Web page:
In either example, if you had taken full responsibility for those duties and became good at them yourself, then itâ€™s no problem if you lose an employee. You can cover for a little while with negligible drop-off in production and confidently train a replacement.
So, in order to delegate something, there are four steps:
- Understand how to do it well yourself.
- Create policy on how it should be done.
- Provide adequate training for the person you hire to do it.
- Maintain oversight and give correction if anything goes wrong.
2. You canâ€™t delegate the job of being a business owner
There are certain core responsibilities you have as a business owner that can never be turned over to someone else.
These responsibilities include things like financial oversight, providing direction and purpose, planning, creating or approving new office policy, overseeing certain HR matters, and reviewing key statistics (see this blog post for which statistics you should be tracking).
These duties donâ€™t need to be time-consuming, but they do need to be done. (See the blog post: Making Time for the â€śBusiness Sideâ€ť of Dentistry on how to do this efficiently.)
Hereâ€™s an example of â€śover-delegatingâ€ť:
Last week I spoke with a dentist that had downloaded our Insurance Plan Analyzer tool to evaluate his PPO plan participation and help determine whether he should drop his lower-paying plans. When I asked him what heâ€™d found with the analyzer tool, he said, â€śOh, I gave that to my office manager. Itâ€™s more her job.â€ť
This answer just did not compute for me. As the owner, itâ€™s his signature on the dotted line of these insurance plans. Heâ€™s the one discounting his services and writing off 30%+. If I was in his shoes, then sure, Iâ€™d like my OMâ€™s feedback, but if we canâ€™t make a profit, the OM still gets paid. If we go bankrupt, the OM can just get another job. Itâ€™s my practice, so a decision like that would absolutely be my job.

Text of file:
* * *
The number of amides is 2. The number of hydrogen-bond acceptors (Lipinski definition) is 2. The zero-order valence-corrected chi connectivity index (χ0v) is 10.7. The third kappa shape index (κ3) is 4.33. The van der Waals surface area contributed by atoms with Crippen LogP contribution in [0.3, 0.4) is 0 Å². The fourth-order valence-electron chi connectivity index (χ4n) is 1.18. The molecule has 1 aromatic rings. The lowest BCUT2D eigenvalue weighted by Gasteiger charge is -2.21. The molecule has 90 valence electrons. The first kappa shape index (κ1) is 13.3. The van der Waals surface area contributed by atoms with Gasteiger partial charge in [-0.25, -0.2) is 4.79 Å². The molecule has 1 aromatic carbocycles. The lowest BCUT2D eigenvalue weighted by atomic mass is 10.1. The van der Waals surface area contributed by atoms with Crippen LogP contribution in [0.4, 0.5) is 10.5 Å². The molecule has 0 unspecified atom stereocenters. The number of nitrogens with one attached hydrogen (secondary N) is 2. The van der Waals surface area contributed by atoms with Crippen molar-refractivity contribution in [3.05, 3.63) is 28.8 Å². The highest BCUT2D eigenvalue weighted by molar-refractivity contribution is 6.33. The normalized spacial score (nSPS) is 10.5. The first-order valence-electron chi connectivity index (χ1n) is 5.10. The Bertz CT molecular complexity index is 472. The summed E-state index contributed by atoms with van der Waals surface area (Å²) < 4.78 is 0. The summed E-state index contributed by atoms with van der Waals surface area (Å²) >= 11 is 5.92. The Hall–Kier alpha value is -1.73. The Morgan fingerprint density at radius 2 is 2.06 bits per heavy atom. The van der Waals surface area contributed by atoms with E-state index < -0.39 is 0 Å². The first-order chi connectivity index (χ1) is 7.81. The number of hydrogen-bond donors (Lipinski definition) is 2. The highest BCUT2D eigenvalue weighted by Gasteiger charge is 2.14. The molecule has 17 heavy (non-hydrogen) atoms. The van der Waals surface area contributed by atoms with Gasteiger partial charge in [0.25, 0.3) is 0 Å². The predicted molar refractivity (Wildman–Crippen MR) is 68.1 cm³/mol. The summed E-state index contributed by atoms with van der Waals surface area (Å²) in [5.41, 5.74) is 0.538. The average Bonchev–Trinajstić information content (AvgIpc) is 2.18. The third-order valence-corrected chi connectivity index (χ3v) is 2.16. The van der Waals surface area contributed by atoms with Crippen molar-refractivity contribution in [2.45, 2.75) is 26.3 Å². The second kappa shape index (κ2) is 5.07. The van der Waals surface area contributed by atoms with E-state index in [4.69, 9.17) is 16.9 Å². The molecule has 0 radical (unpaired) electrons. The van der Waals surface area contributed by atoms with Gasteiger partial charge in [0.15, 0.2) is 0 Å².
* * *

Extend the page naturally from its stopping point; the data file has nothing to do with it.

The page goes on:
Thatâ€™s one example of â€śover-delegating.â€ť Iâ€™ve also seen dentists give up financial oversight to the point where they donâ€™t realize theyâ€™ve been being embezzled from for years.
And more than anything else, Iâ€™ve seen countless offices where the staff lack leadership, direction, and training, and then the doctor continually complains that his staff need to â€śtake more responsibility and accountability.â€ť The staff arenâ€™t the problem! The doctor never gave them the foundation they needed in order to be more accountable and responsible.
All in all, delegation is a great thing. Your staff handle the functions of the practice while you get to do what you loveâ€”dentistry.
But it only works if you also know how to conduct the main functions of your practice. As the owner, youâ€™re ultimately the one who is responsible for your practice.
At MGE, we make it easier for you to learn the skills you need and implement effective systems so you can start delegating duties to make your job less stressful. Request a free consultation here to find out how we can help you.